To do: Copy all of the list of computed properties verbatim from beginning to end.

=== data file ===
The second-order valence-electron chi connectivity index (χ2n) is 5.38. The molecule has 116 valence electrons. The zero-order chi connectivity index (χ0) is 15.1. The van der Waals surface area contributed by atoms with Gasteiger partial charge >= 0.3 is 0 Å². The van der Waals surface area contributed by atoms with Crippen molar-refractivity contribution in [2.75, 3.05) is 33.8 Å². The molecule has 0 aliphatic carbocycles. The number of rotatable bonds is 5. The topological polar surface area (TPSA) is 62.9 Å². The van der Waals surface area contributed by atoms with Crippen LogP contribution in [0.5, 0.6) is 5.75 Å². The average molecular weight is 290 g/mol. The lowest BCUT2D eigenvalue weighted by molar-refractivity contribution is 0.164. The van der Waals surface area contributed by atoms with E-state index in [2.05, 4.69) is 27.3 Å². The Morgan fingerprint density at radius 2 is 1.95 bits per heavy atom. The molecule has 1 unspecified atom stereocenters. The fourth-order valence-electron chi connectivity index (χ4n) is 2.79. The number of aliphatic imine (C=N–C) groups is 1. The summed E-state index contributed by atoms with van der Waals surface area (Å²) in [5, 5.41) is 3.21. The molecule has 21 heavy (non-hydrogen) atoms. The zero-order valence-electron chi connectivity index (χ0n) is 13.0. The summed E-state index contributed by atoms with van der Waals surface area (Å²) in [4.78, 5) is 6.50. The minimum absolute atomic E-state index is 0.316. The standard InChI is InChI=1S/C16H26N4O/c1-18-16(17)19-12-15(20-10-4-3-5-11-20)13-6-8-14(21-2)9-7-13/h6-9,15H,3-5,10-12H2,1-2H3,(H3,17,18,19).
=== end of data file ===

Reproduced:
The second-order valence-electron chi connectivity index (χ2n) is 5.38. The molecule has 116 valence electrons. The zero-order chi connectivity index (χ0) is 15.1. The van der Waals surface area contributed by atoms with Gasteiger partial charge >= 0.3 is 0 Å². The van der Waals surface area contributed by atoms with Crippen molar-refractivity contribution in [2.75, 3.05) is 33.8 Å². The molecule has 0 aliphatic carbocycles. The number of rotatable bonds is 5. The topological polar surface area (TPSA) is 62.9 Å². The van der Waals surface area contributed by atoms with Crippen LogP contribution in [0.5, 0.6) is 5.75 Å². The average molecular weight is 290 g/mol. The lowest BCUT2D eigenvalue weighted by molar-refractivity contribution is 0.164. The van der Waals surface area contributed by atoms with E-state index in [2.05, 4.69) is 27.3 Å². The Morgan fingerprint density at radius 2 is 1.95 bits per heavy atom. The molecule has 1 unspecified atom stereocenters. The fourth-order valence-electron chi connectivity index (χ4n) is 2.79. The number of aliphatic imine (C=N–C) groups is 1. The summed E-state index contributed by atoms with van der Waals surface area (Å²) in [5, 5.41) is 3.21. The molecule has 21 heavy (non-hydrogen) atoms. The zero-order valence-electron chi connectivity index (χ0n) is 13.0. The summed E-state index contributed by atoms with van der Waals surface area (Å²) in [4.78, 5) is 6.50. The minimum absolute atomic E-state index is 0.316. The standard InChI is InChI=1S/C16H26N4O/c1-18-16(17)19-12-15(20-10-4-3-5-11-20)13-6-8-14(21-2)9-7-13/h6-9,15H,3-5,10-12H2,1-2H3,(H3,17,18,19).